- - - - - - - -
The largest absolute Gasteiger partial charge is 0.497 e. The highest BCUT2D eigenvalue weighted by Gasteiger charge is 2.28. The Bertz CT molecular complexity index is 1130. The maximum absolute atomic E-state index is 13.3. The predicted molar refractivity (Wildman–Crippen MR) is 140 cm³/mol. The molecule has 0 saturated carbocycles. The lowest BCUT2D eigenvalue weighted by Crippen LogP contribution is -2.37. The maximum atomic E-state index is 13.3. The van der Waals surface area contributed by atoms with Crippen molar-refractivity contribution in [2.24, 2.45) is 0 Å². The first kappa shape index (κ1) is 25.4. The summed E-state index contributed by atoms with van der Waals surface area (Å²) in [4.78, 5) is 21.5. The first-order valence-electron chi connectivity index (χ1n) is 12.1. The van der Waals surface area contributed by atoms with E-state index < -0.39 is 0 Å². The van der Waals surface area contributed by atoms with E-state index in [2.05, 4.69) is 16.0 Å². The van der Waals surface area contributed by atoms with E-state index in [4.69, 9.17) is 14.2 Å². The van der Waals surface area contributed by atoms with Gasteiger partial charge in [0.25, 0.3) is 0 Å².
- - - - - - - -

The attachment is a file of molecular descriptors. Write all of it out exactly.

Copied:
The largest absolute Gasteiger partial charge is 0.497 e. The highest BCUT2D eigenvalue weighted by Gasteiger charge is 2.28. The Bertz CT molecular complexity index is 1130. The maximum absolute atomic E-state index is 13.3. The predicted molar refractivity (Wildman–Crippen MR) is 140 cm³/mol. The molecule has 0 saturated carbocycles. The lowest BCUT2D eigenvalue weighted by Crippen LogP contribution is -2.37. The maximum atomic E-state index is 13.3. The van der Waals surface area contributed by atoms with Crippen molar-refractivity contribution in [2.24, 2.45) is 0 Å². The first kappa shape index (κ1) is 25.4. The summed E-state index contributed by atoms with van der Waals surface area (Å²) in [4.78, 5) is 21.5. The first-order valence-electron chi connectivity index (χ1n) is 12.1. The van der Waals surface area contributed by atoms with E-state index < -0.39 is 0 Å². The van der Waals surface area contributed by atoms with E-state index in [2.05, 4.69) is 16.0 Å². The van der Waals surface area contributed by atoms with E-state index in [4.69, 9.17) is 14.2 Å². The van der Waals surface area contributed by atoms with Gasteiger partial charge in [0.25, 0.3) is 0 Å².